Back to basics with Russia

Prime Minister Naoto Kan met with Russian President Dmitry Medvedev on May 27 in the French seaside resort of Deauville shortly after a two-day Group of Eight summit held there. No substantive development came out of the meeting concerning a long-standing bilateral territorial dispute, except that Mr. Kan and Mr. Medvedev agreed to continue to discuss the issue.

Mr. Kan told a news conference that he and the Russian president agreed that talks on the territorial issue should be continued in a calm environment.

In the meeting, Mr. Kan expressed his regret that since Mr. Medvedev’s Nov. 1 visit to Kunashiri Island — one of the four islands off Hokkaido claimed by Japan and held by Russia — Russian high-ranking officials have continued to visit what Japan calls the Northern Territories. With his Kunashiri visit, Mr. Medvedev became the first leader of the Soviet Union or Russia to set foot on any of the disputed islands.

Shortly after the Kunashiri visit, Mr. Kan talked with Mr. Medvedev during a meeting of the Asia-Pacific Economic Cooperation in Yokohama and protested the island visit.

On Feb. 7, Northern Territories Day, Mr. Kan denounced Mr. Medvedev’s Kunashiri visit as an “unforgivable outrage.”

The phrase “a calm environment” has been used frequently since Japanese and Russian foreign ministers met during the APEC meeting. Japan must consider what the Russia is trying to achieve through talks in a calm environment and how Japan should advance its position through such talks.

Moves and rhetoric on Japan’s part may have hardened Russia’s attitude. In May 2009, then Prime Minister Taro Aso told the Upper House’s Budget Committee that “the illegal occupation of the Northern Islands by Russia is extremely regrettable.” In July 2009, Japan enacted a revised special law for promoting a solution to the territory dispute. It clearly said that the Northern Territories are an integral part of Japan. In November that year, the Cabinet adopted a written answer to a lawmaker’s question, stating that the islands are illegally occupied by Russia.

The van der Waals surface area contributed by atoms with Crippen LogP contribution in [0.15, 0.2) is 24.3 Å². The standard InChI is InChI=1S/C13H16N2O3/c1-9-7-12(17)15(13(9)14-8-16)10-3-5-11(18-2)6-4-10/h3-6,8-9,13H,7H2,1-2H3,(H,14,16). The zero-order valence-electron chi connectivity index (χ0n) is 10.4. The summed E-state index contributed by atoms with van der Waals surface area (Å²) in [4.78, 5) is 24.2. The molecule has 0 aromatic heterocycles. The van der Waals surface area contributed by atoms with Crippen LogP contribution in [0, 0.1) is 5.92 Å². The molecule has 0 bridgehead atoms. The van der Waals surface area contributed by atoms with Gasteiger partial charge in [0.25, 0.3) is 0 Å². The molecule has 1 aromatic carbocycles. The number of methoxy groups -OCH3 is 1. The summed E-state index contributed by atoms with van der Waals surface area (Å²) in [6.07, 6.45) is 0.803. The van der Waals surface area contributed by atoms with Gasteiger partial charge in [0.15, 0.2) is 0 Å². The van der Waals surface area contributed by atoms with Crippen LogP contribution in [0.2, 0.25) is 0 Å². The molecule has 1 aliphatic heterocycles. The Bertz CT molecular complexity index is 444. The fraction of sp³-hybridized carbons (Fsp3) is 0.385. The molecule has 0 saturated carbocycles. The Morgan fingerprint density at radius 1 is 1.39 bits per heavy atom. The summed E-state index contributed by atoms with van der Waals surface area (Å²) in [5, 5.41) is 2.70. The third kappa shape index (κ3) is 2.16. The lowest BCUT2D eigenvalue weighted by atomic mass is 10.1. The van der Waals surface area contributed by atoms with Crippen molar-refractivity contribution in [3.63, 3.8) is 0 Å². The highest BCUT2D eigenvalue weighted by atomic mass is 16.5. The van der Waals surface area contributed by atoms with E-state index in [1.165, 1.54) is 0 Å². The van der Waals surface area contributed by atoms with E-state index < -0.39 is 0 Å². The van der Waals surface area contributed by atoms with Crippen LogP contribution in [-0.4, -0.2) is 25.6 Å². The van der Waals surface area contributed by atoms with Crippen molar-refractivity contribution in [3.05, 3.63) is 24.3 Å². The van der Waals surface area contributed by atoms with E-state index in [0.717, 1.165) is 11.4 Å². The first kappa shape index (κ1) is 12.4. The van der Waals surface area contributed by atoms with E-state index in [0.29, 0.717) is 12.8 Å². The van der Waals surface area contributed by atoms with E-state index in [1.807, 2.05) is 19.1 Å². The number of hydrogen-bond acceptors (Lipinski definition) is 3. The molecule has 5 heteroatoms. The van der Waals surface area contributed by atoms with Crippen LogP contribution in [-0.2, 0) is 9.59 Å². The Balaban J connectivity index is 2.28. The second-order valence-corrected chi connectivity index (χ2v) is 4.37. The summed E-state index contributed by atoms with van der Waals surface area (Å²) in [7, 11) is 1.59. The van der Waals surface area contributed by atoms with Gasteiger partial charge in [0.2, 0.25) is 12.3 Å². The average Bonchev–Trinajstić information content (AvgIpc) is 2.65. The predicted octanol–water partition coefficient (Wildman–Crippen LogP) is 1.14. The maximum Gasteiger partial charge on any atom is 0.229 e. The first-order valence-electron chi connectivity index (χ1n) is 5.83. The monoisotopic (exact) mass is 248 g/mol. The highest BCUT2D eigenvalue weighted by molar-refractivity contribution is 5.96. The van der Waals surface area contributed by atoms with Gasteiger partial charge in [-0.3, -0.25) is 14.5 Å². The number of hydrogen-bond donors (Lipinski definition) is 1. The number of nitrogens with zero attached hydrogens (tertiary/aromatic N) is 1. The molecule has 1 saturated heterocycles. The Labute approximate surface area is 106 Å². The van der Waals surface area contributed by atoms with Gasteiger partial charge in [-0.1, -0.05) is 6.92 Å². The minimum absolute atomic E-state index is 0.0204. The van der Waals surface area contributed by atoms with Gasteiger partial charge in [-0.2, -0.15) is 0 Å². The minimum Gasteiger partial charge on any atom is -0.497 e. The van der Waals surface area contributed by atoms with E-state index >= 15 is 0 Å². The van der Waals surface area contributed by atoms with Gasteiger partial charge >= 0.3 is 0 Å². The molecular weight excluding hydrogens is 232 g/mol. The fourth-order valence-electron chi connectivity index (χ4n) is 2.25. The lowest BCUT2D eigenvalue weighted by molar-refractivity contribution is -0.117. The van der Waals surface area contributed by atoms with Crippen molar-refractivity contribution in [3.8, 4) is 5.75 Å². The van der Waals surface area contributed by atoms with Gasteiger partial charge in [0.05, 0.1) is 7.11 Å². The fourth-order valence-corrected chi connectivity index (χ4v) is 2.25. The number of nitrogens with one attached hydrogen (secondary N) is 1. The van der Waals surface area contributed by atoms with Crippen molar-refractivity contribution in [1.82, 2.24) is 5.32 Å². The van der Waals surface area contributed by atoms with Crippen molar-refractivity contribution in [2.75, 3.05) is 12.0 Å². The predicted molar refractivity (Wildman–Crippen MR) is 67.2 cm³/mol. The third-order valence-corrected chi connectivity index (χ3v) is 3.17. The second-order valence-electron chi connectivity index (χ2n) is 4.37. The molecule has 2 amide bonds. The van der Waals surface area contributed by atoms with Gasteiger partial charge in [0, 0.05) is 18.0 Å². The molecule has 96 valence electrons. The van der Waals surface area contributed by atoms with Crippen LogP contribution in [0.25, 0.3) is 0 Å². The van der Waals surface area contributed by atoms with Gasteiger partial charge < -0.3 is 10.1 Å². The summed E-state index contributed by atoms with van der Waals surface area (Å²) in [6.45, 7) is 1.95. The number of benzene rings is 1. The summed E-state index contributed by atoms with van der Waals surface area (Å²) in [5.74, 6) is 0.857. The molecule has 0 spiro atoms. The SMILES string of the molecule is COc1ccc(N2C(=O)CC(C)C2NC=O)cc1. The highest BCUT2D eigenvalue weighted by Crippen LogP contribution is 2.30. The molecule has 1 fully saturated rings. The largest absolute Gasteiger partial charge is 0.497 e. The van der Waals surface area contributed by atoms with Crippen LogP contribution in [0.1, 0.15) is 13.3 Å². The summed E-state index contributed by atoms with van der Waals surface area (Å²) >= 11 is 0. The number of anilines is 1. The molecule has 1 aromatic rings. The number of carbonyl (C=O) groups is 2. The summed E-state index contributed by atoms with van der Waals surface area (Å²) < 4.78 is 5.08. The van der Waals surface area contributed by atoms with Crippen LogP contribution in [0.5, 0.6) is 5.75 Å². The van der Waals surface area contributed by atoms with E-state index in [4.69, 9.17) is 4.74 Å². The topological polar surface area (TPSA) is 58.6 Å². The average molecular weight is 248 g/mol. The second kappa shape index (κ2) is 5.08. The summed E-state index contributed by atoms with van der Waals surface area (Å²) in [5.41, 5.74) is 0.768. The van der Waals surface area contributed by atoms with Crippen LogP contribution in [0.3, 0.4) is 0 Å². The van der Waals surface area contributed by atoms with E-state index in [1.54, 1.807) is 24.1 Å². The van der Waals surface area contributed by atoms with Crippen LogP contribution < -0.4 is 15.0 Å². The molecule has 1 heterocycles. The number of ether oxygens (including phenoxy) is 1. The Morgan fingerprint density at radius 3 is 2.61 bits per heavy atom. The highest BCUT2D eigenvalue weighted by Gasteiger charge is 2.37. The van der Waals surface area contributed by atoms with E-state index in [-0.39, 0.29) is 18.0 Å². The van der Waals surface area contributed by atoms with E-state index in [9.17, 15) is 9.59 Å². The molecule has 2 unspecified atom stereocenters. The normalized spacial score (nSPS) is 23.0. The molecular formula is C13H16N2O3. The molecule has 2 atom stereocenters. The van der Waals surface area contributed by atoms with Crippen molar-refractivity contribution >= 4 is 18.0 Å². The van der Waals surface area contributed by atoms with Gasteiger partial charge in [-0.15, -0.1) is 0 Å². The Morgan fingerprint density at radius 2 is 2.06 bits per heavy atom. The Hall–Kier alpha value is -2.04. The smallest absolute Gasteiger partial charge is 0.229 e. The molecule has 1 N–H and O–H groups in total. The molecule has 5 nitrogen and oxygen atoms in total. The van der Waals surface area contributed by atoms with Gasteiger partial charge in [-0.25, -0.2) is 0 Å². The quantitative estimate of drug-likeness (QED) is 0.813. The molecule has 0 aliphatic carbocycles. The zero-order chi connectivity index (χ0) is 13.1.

But serious attention must be paid to what Russia did in 2010 and thereafter. In July 2010, Mr. Medvedev signed into law a bill designating Sept. 2 as “the anniversary of the end of World War II.” The law effectively commemorates the Soviet Union’s victory over Japan. Tokyo signed a surrender document on Sept. 2, 1945, aboard the U.S. battleship Missouri in Tokyo Bay.

Russia is pushing the buildup of its military as well as economic development in the disputed islands to consolidate its effective rule there. Russia’s new military doctrine adopted in early February 2010 lists “territorial claims against the Russian Federation and its allies and interference in their internal affairs” as one of the “main external military dangers” to Russia.

In a joint statement in September 2010, marking the 65th anniversary of the end of World War II, Mr. Medvedev and Chinese President Hu Jintao agreed that Russia and China support each other’s core interests in matters related to their sovereignty and territorial integrity. Thus China may actively support Russia’s intentions regarding the Northern Territories.

Immediately after the massive earthquake and tsunami devastated northeastern Japan on March 11, Russia sent a search and rescue team and decided to increase energy supplies to Japan. In March and April, no Russian high-ranking officials visited the disputed islands.

But on May 15, Deputy Prime Minister Sergei Ivanov and four other Russian Cabinet members visited Kunashiri and Etorofu, another of the four disputed islands.

On May 24, three South Korean opposition parliament members visited Kunashiri with Russian visas to “study” Russia’s effective rule over the disputed islands. Japan has a territorial dispute with South Korea over the Takeshima Islets in the Sea of Japan. (South Korea effectively rules the islets.) Japan strongly protested to South Korea over the lawmakers’ visit to Kunashiri.

These developments show that the situation surrounding the territorial issue has become difficult for Japan.

At this stage, Japan should consider how it can take advantage of other agreements reached in Mr. Kan’s meeting with Mr. Medvedev as a means of strengthening the foundation for talks on the territorial dispute. Both leaders agreed to:

? Launch medium- and long-term talks on possible joint development of oil and natural gas.

? Push working group discussions on Russia’s proposal to double its crude oil supply to Japan.

? Let Russian experts help Japan deal with the nuclear accidents at the Fukushima No. 1 nuclear power plant by sharing Russia’s experience and knowledge gained after the 1986 Chernobyl nuclear accidents.

? Promote exchanges of youths, including helping Japanese children from areas hit by the March 11 disasters to recuperate from psychological problems through visits to Russia.

In the absence of strong leverage, Japan should return to basics in negotiations with Russia. It should correct accurate information and build mutually trustful personal relations with Russian officials in earnest.

This approach applies to negotiations with any country. Though it seems a roundabout way, it is the surest way to move negotiations forward. Japan should also actively promote grass-roots level exchanges with Russia to nurture a better atmosphere in the bilateral relations.